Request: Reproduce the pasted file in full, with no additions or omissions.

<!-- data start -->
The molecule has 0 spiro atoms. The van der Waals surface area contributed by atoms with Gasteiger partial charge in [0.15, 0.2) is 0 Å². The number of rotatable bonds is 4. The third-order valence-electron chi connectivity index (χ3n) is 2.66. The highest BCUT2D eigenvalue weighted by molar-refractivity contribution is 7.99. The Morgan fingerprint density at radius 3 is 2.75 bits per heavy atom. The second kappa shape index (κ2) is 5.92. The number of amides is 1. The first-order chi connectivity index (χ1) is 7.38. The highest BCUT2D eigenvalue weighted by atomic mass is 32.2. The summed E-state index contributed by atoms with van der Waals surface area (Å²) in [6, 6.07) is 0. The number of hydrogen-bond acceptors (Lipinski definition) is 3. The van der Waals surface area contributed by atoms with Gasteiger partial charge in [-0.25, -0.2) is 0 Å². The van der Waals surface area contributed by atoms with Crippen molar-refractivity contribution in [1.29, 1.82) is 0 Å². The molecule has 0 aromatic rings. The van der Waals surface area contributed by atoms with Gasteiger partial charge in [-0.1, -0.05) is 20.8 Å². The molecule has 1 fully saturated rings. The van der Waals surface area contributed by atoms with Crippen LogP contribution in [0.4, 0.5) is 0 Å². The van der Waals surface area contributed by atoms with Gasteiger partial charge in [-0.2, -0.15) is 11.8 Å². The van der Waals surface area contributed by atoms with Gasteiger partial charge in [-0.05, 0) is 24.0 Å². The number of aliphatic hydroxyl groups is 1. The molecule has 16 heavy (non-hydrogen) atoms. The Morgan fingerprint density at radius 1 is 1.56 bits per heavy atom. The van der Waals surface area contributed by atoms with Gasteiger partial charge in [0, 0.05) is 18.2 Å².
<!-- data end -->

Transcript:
The molecule has 0 spiro atoms. The van der Waals surface area contributed by atoms with Gasteiger partial charge in [0.15, 0.2) is 0 Å². The number of rotatable bonds is 4. The third-order valence-electron chi connectivity index (χ3n) is 2.66. The highest BCUT2D eigenvalue weighted by molar-refractivity contribution is 7.99. The Morgan fingerprint density at radius 3 is 2.75 bits per heavy atom. The second kappa shape index (κ2) is 5.92. The number of amides is 1. The first-order chi connectivity index (χ1) is 7.38. The highest BCUT2D eigenvalue weighted by atomic mass is 32.2. The summed E-state index contributed by atoms with van der Waals surface area (Å²) in [6, 6.07) is 0. The number of hydrogen-bond acceptors (Lipinski definition) is 3. The van der Waals surface area contributed by atoms with Gasteiger partial charge in [-0.25, -0.2) is 0 Å². The van der Waals surface area contributed by atoms with Crippen molar-refractivity contribution in [1.29, 1.82) is 0 Å². The molecule has 0 aromatic rings. The van der Waals surface area contributed by atoms with Gasteiger partial charge in [-0.1, -0.05) is 20.8 Å². The molecule has 1 fully saturated rings. The van der Waals surface area contributed by atoms with Crippen LogP contribution in [0.4, 0.5) is 0 Å². The van der Waals surface area contributed by atoms with Gasteiger partial charge in [-0.2, -0.15) is 11.8 Å². The van der Waals surface area contributed by atoms with Gasteiger partial charge in [-0.05, 0) is 24.0 Å². The number of aliphatic hydroxyl groups is 1. The molecule has 16 heavy (non-hydrogen) atoms. The Morgan fingerprint density at radius 1 is 1.56 bits per heavy atom. The van der Waals surface area contributed by atoms with Gasteiger partial charge in [0, 0.05) is 18.2 Å².